Three Strikes and You’re Out: Tenth Circuit Dismisses Case as a Sanction for Discovery Noncompliance in Lee v. Max International
Discovery, in this age of cheap data storage and voluminous communication, can be a daunting and expensive prospect. As deadlines loom and hours accumulate, it is tempting to settle for “good enough” and hope for leniency. That was the tack taken by the plaintiff in Lee v. Max International, No. 10-4129 (10th Cir. filed May 3, 2011). For a time, the strategy worked, as plaintiff Markyl Lee (Lee) was given chance after chance to meet his discovery obligations. When the court finally had enough, Lee’s suit was dismissed, and when he appealed, the Tenth Circuit affirmed the lower court’s judgment. With few appellate courts having chosen to wade into the discovery fray, the Tenth Circuit’s decision affirming the lower court’s ruling sends a clear message—discovery gamesmanship has consequences.
In Lee v. Max International, Lee was given three opportunities to produce documents in response to the defendant’s discovery requests—first in response to a discovery request and then as a result of two court orders. Taking up the motion to compel after Lee failed to comply with the first order, the magistrate judge “confirmed that [Lee] had ‘blatant[ly]’ and without apparent excuse flouted the . . . order.” Lee v. Max International, D.C. No. 2:09-CV-00175-DB (D. Utah Jan. 12, 2010). Even after this ruling, Lee was given another chance, along with a warning that noncompliance could result in dismissal. A few more documents were forthcoming in response to the second order, along with a “declaration certifying that [Lee] had now produced all the requested documents.” The defendant then filed a motion for sanctions, alleging that there were still documents outstanding, including, for example, Lee’s tax returns. After another small production, the court granted the defendant’s motion to dismiss because of Lee’s discovery misconduct.
Lee appealed the dismissal on two grounds: (1) that the court had erred in its finding that Lee had violated the second court order compelling discovery (he did not contest the fact that he had violated the first order); and (2) that the court had erred by not listing all of the reasons for the dismissal as required by Ehrenhaus v. Reynolds, 965 F.2d 916, 921 (10th Cir. 1992) (Ehrenhaus).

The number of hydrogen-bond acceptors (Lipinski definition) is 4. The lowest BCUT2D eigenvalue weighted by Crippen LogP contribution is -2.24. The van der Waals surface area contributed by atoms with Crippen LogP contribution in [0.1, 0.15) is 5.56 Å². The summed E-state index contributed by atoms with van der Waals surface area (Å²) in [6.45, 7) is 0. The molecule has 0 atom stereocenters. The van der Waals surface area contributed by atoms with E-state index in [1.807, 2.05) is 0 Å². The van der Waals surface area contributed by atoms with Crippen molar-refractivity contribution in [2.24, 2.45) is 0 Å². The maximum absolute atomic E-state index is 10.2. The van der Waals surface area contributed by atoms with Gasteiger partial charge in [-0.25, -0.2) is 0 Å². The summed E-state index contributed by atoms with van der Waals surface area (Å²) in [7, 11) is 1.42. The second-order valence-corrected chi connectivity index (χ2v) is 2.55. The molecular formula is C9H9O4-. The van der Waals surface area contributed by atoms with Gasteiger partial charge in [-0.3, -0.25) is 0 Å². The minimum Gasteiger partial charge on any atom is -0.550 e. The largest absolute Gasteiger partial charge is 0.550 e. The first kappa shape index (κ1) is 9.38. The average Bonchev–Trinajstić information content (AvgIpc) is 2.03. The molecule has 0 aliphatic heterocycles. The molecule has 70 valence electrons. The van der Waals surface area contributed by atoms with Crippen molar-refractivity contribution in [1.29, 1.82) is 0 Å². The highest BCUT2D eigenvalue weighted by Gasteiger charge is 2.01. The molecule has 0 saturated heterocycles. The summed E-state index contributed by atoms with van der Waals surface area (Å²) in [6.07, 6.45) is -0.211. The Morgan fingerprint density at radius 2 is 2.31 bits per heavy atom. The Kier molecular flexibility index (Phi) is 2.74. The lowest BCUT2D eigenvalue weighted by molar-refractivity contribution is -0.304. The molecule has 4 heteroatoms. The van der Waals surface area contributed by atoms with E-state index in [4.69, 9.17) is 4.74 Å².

The Tenth Circuit noted in its decision to uphold the lower court’s ruling that the Supreme Court has warned appellate courts to watch out for the tendency to forgive discovery lapses, and to remember that “it is the district court judge who must administer (and endure) the discovery process (citing Nat’l Hockey League v. Metropolitan Hockey Club, 427 U.S. 639, 642 (1976)). In cases such as this one, multiple failures to comply with court orders are “strong evidence of willfulness and bad faith, and . . . is easily fault enough . . . to warrant dismissal or default judgment.” Lee asserted that he did not violate the second court order because documents were produced prior to that order’s deadline. However, prior to the documents’ production, Lee certified that all documents had already been produced. The Tenth 2 Circuit held that once such a certification has been made, a court and all parties should be able to rely on it, and a party cannot then produce further documents with impunity. In this case, Lee did not protest the assertions that the documents were relevant, that the document requests were appropriate, or that the documents in question were in his control. Nor did he protest the assertion that the documents were not produced prior to his certification that they were. These facts were enough to allow the lower court to find that its order had indeed been violated—even though the documents were ultimately produced prior to that order’s deadline.
Lee then claimed that the dismissal was invalid because the issuing court did not provide its reasoning under the five-factor test provided in Ehrenhaus. The Tenth Circuit determined that the Ehrenhaus factors are just that—factors that a court can use to determine whether a dismissal is warranted. Not all of the factors must be present—the list does “not represent a rigid test.” So long as a court does not abuse its discretion, its decision to dismiss a case as a sanction for discovery noncompliance will be upheld. In this case, there were multiple violations of court orders despite stern warnings. It was well within the trial court’s discretion to dismiss the case.
Flouting court orders and discovery deadlines only serves to frustrate the goal of a “just, speedy, and inexpensive determination of every action.” Fed. R. Civ. Proc. 1. In the future, knowing that appellate courts will give their decision broad deference, courts may be more willing to apply even severe sanctions in cases of discovery misconduct. As the Tenth Circuit states in its decision:
Discovery is not supposed to be a shell game, where the hidden ball is moved round and round. . . . [T]here is such thing as discovery karma. Discovery misconduct may seem tactically advantageous at first. But just as our good and bad deeds eventually tend to catch up with us, so do discovery machinations.
This decision underscores the importance to companies of being especially diligent in responding to discovery requests and fulfilling obligations the right way and within the requested timeframe; it will not be sufficient to produce something and hope for the chance to correct any omissions. It is especially important that companies ensure the accuracy of any certification that discovery is complete, as future production of documents will show such a certification as a false statement.